Britain Plans to Scrap Palestine Mandate, Set Up Independent State After Transition
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Britain Plans to Scrap Palestine Mandate, Set Up Independent State After Transition

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The British Government today indicated its intention of abandoning the League of Nations mandate over Palestine and ultimately establishing an independent state in which the rights of both Arabs and Jews would be safeguarded.

Intimation of the Government’s plans was given by Malcolm MacDonald, Secretary of State for the Colonies, first at today’s roundtable discussion with Arabs and Jews and later at an Anglo-Jewish session of the current conferences on Palestine, it was reliably learned.

Establishment of the independent state, Mr. MacDonald intimated, would be preceded by a transitional period of comparatively short duration. During the interim, he indicated, the Jews, Arabs and British would participate in a tripartite advisory council and also in an executive council for Palestine.

Mr. MacDonald revealed no further details of the plan today, except to refer in passing to the fact that some immigration would be necessary. The question of the extent to which sale of land would be permitted was not mentioned. Mr. MacDonald promised to give details of the plan on Monday.

The revelation of the British Government’s intentions shocked the Jewish representatives to the Palestine conferences. The Executive Committee of the Jewish Agency for Palestine, meeting later, discussed the idea of a walkout from the parleys, but decided to await the Government’s final detailed proposal before deciding on this question.

The indication of Britain’s plan for the solution of the Holy Land problem came after the 17-day-old discussions with Arabs and Jews had failed to produce any sign of an Arab-Jewish agreement for settlement of the issue which engendered nearly three years of violence in the Holy Land.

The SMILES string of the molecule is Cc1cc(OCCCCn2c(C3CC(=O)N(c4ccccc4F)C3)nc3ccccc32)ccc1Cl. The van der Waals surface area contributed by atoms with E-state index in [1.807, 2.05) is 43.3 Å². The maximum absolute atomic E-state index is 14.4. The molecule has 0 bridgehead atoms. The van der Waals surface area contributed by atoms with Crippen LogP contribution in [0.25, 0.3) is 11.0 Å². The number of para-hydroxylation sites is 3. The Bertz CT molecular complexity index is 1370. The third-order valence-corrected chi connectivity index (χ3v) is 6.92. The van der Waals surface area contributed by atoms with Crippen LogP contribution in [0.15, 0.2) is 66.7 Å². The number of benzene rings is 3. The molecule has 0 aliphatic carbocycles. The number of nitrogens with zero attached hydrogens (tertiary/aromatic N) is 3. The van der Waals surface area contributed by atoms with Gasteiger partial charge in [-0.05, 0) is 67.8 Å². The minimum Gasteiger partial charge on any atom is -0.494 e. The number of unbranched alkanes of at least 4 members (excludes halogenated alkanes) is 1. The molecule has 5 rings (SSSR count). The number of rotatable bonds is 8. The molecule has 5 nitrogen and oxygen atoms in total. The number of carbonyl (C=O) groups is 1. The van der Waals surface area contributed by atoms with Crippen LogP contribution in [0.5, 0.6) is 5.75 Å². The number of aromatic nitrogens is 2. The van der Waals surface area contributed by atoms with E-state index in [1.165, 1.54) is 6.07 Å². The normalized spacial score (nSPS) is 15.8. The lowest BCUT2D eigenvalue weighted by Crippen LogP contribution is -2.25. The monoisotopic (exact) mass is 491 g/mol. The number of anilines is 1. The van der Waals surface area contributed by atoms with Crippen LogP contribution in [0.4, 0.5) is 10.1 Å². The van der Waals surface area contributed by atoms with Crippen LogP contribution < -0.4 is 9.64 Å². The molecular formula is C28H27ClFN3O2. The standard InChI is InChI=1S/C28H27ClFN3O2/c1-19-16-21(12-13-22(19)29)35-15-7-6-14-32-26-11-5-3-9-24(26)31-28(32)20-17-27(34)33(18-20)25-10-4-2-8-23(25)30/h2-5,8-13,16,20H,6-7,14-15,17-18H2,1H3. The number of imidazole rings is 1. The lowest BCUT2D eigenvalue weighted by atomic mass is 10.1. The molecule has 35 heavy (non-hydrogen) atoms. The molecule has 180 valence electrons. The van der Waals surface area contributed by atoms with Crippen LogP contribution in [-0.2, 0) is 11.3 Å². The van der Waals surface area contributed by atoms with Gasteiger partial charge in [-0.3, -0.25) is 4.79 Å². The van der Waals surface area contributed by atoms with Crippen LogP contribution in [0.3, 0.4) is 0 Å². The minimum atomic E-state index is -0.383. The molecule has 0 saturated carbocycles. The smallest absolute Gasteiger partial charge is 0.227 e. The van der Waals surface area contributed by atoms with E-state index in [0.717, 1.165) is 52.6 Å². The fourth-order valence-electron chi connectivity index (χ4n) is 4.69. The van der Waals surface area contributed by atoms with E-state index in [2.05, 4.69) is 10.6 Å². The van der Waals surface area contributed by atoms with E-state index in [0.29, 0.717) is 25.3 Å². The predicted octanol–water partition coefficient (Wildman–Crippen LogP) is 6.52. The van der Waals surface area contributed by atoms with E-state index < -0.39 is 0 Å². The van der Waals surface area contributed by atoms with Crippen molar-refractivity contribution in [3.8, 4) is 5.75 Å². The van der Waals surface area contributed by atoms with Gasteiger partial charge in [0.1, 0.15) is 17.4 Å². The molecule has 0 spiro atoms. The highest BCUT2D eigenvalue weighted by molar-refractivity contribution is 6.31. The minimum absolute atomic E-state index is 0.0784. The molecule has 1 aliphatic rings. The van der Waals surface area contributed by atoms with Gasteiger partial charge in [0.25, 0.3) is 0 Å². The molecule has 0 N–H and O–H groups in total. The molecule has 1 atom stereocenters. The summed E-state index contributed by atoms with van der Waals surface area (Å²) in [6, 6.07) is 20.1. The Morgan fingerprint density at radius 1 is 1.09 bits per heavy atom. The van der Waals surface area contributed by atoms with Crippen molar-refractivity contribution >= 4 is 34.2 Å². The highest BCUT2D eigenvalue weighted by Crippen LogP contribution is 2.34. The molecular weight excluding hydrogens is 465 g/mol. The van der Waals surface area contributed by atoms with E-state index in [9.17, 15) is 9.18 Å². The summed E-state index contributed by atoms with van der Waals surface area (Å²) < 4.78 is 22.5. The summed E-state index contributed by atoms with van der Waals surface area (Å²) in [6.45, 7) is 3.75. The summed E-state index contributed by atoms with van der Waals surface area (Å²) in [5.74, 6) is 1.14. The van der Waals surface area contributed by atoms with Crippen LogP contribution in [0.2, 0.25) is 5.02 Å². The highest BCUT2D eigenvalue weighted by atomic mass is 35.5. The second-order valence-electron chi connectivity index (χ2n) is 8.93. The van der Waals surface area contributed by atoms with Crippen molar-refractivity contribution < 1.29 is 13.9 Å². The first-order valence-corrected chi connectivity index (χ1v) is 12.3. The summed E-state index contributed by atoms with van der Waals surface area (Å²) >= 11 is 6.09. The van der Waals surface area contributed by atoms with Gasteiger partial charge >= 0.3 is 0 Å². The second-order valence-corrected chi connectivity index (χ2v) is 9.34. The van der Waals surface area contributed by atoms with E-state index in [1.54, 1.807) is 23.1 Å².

Between the Arabs’ demands for establishment of an Arab state and prohibition of Jewish immigration, on the one hand, and the Jewish demands for implementation of the Jewish homeland policy and facilitation of Jewish entry to the extent of the country’s absorptive capacity, on the other hand, the British negotiators were able to offer no compromise acceptable to either side.

Mr. MacDonald had suggested to the Jews a tentative plan providing for (1) restriction of Jewish immigration for a stipulated number of years under a modified absorptive capacity criterion which would guarantee an Arab majority, (2) promulgation of a constitution guaranteeing Arab-Jewish equality and (3) restriction of Jewish land-buying to certain areas. This plan was unequivocally rejected by the Jews.

As the conferences appeared to be nearing a deadlock, Britain decided to resort to the doctrine which Prime Minister Neville Chamberlain had spoken of in opening the parallel discussions on Feb. 7 — “personal contact” as a method of solving the Problem. Accordingly, representatives of three Arab states (but not the Palestine Arabs) participated in sessions yesterday and today with the Jews and British. However, these three sided sessions also brought forth no hope of amicable solution of the problem.

Britain’s plan represents the second proposal for solution of the Palestine problem which involves scrapping of the mandate. In 1937, the British Government adopted a policy of seeking a practicable scheme to partition Palestine into independent Arab and Jewish states and a British corridor. This plan was reported unfeasible by the Woodhead commission, leading Britain to call the present conferences. Now there has emerged a new proposal for dropping the mandate — but foreseeing establishment of one state instead of two.

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